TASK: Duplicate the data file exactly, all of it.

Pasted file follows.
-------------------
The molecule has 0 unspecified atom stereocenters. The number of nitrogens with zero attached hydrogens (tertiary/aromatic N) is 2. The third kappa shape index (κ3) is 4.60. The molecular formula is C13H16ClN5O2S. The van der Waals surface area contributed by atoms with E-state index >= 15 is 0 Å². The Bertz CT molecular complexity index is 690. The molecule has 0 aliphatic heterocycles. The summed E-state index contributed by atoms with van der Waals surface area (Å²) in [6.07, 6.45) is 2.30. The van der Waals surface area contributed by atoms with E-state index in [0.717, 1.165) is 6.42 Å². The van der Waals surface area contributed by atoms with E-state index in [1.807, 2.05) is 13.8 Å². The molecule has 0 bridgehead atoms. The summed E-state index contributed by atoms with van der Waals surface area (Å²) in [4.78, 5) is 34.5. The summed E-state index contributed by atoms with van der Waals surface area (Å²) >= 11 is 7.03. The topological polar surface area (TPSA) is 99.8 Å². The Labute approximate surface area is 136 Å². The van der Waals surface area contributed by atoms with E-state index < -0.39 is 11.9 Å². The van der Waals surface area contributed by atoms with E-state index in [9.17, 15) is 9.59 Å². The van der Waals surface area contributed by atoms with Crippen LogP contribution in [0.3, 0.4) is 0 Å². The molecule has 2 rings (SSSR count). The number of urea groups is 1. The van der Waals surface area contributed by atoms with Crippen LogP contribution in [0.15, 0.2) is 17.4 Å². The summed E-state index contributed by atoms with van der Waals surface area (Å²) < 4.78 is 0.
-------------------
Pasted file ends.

The molecule has 0 unspecified atom stereocenters. The number of nitrogens with zero attached hydrogens (tertiary/aromatic N) is 2. The third kappa shape index (κ3) is 4.60. The molecular formula is C13H16ClN5O2S. The van der Waals surface area contributed by atoms with E-state index >= 15 is 0 Å². The Bertz CT molecular complexity index is 690. The molecule has 0 aliphatic heterocycles. The summed E-state index contributed by atoms with van der Waals surface area (Å²) in [6.07, 6.45) is 2.30. The van der Waals surface area contributed by atoms with E-state index in [0.717, 1.165) is 6.42 Å². The van der Waals surface area contributed by atoms with E-state index in [1.807, 2.05) is 13.8 Å². The molecule has 0 bridgehead atoms. The summed E-state index contributed by atoms with van der Waals surface area (Å²) in [4.78, 5) is 34.5. The summed E-state index contributed by atoms with van der Waals surface area (Å²) >= 11 is 7.03. The topological polar surface area (TPSA) is 99.8 Å². The Labute approximate surface area is 136 Å². The van der Waals surface area contributed by atoms with E-state index < -0.39 is 11.9 Å². The van der Waals surface area contributed by atoms with E-state index in [9.17, 15) is 9.59 Å². The van der Waals surface area contributed by atoms with Crippen LogP contribution in [0.3, 0.4) is 0 Å². The molecule has 2 rings (SSSR count). The number of urea groups is 1. The van der Waals surface area contributed by atoms with Crippen LogP contribution in [0.15, 0.2) is 17.4 Å². The summed E-state index contributed by atoms with van der Waals surface area (Å²) < 4.78 is 0.